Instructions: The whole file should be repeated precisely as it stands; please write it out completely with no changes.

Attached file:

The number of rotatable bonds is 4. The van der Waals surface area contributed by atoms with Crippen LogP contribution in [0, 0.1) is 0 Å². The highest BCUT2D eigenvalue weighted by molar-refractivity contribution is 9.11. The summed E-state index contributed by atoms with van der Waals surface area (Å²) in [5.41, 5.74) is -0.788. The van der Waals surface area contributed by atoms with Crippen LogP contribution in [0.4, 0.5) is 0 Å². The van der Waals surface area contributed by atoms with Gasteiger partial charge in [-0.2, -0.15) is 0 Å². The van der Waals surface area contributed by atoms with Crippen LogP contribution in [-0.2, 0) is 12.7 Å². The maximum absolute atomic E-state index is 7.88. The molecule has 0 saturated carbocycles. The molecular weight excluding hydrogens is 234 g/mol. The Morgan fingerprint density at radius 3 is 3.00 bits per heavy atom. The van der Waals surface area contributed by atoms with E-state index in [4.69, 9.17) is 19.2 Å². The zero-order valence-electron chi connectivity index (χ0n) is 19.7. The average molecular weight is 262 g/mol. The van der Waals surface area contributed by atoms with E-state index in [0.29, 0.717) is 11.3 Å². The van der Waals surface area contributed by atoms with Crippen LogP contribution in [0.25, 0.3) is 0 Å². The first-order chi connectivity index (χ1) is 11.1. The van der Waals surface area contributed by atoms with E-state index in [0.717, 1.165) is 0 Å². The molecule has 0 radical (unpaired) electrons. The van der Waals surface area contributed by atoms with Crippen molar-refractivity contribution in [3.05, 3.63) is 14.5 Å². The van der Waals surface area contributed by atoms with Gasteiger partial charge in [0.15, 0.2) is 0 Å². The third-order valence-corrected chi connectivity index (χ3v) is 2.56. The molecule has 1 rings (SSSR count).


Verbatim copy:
The number of rotatable bonds is 4. The van der Waals surface area contributed by atoms with Crippen LogP contribution in [0, 0.1) is 0 Å². The highest BCUT2D eigenvalue weighted by molar-refractivity contribution is 9.11. The summed E-state index contributed by atoms with van der Waals surface area (Å²) in [5.41, 5.74) is -0.788. The van der Waals surface area contributed by atoms with Crippen LogP contribution in [0.4, 0.5) is 0 Å². The van der Waals surface area contributed by atoms with Gasteiger partial charge in [-0.2, -0.15) is 0 Å². The van der Waals surface area contributed by atoms with Crippen LogP contribution in [-0.2, 0) is 12.7 Å². The maximum absolute atomic E-state index is 7.88. The molecule has 0 saturated carbocycles. The molecular weight excluding hydrogens is 234 g/mol. The Morgan fingerprint density at radius 3 is 3.00 bits per heavy atom. The van der Waals surface area contributed by atoms with E-state index in [4.69, 9.17) is 19.2 Å². The zero-order valence-electron chi connectivity index (χ0n) is 19.7. The average molecular weight is 262 g/mol. The van der Waals surface area contributed by atoms with E-state index in [0.29, 0.717) is 11.3 Å². The van der Waals surface area contributed by atoms with Crippen LogP contribution in [0.25, 0.3) is 0 Å². The first-order chi connectivity index (χ1) is 11.1. The van der Waals surface area contributed by atoms with E-state index in [0.717, 1.165) is 0 Å². The molecule has 0 radical (unpaired) electrons. The van der Waals surface area contributed by atoms with Crippen molar-refractivity contribution in [3.05, 3.63) is 14.5 Å². The van der Waals surface area contributed by atoms with Gasteiger partial charge in [0.15, 0.2) is 0 Å². The third-order valence-corrected chi connectivity index (χ3v) is 2.56. The molecule has 1 rings (SSSR count).